In comments to a recent post on my plans for doing partial mash brewing, a-non-y-mous and Joe wanted to know how I recover yeast from bottles of beer.
Well, it's quite easy actually.
I first make a typical yeast starter. I usually boil about 1/4 to 1/2 cup of dry malt extract in about a quart of water. After cooling, I add it to a sanitized half-gallon bottle and affix a sanitized airlock.
Here comes the really hard part. I drink a bottle of beer made from the yeast I want to reculture. OK, that's a lie. I usually drink 2 beers. No, that's a lie too. Typically, I drink 4 of them. The truth is, the yeast from one bottle is enough to reculture, but why not give it a head start. Beside, the beer is good.
I pour out 10 ounces of the beer into a glass (and drink) and sanitize the neck and lip of the bottle. I swirl the remains of the beer and simply dump the yeast slurry into my starter. I repeat for any subsequent beers.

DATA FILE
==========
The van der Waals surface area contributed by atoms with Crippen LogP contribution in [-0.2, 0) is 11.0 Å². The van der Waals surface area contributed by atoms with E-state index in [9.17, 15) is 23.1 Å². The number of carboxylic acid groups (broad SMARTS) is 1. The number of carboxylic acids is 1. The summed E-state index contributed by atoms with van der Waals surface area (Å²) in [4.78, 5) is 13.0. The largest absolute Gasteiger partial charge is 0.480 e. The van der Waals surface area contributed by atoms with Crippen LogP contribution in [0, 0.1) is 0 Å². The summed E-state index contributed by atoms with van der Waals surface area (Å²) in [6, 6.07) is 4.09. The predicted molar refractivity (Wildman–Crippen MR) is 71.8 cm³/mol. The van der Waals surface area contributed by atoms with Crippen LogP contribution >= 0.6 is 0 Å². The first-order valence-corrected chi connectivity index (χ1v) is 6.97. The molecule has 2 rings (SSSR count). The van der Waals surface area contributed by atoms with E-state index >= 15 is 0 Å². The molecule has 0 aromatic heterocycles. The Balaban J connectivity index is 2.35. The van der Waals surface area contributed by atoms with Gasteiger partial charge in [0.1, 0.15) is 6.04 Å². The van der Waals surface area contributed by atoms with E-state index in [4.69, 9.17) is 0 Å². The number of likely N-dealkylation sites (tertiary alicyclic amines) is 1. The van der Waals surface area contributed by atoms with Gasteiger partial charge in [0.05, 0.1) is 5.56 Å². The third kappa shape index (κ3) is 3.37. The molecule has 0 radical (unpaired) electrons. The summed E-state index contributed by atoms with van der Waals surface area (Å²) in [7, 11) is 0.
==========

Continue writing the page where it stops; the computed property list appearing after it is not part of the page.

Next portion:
That's it. If fermentation starts and bubbles form by the next day, you are in business. Proceed as usual.
Sometimes you can refrigerate the yeast for use at a later date.
The beauty of this procedure is that it saves about $5 per batch. That can be about 15-20% of the cost for a batch.
I have 5 batches planned for the next month. Of those 5, I only needed to buy one yeast strain (Wyeast 1968 London ESB Ale yeast for a bitter I want to make). The most common strain I reculture is good ol' Wyeast 1056. I only reculture for 4-5 generations. After that I start with fresh yeast. Though, I've never noticed a difference between the fresh and recultured yeast.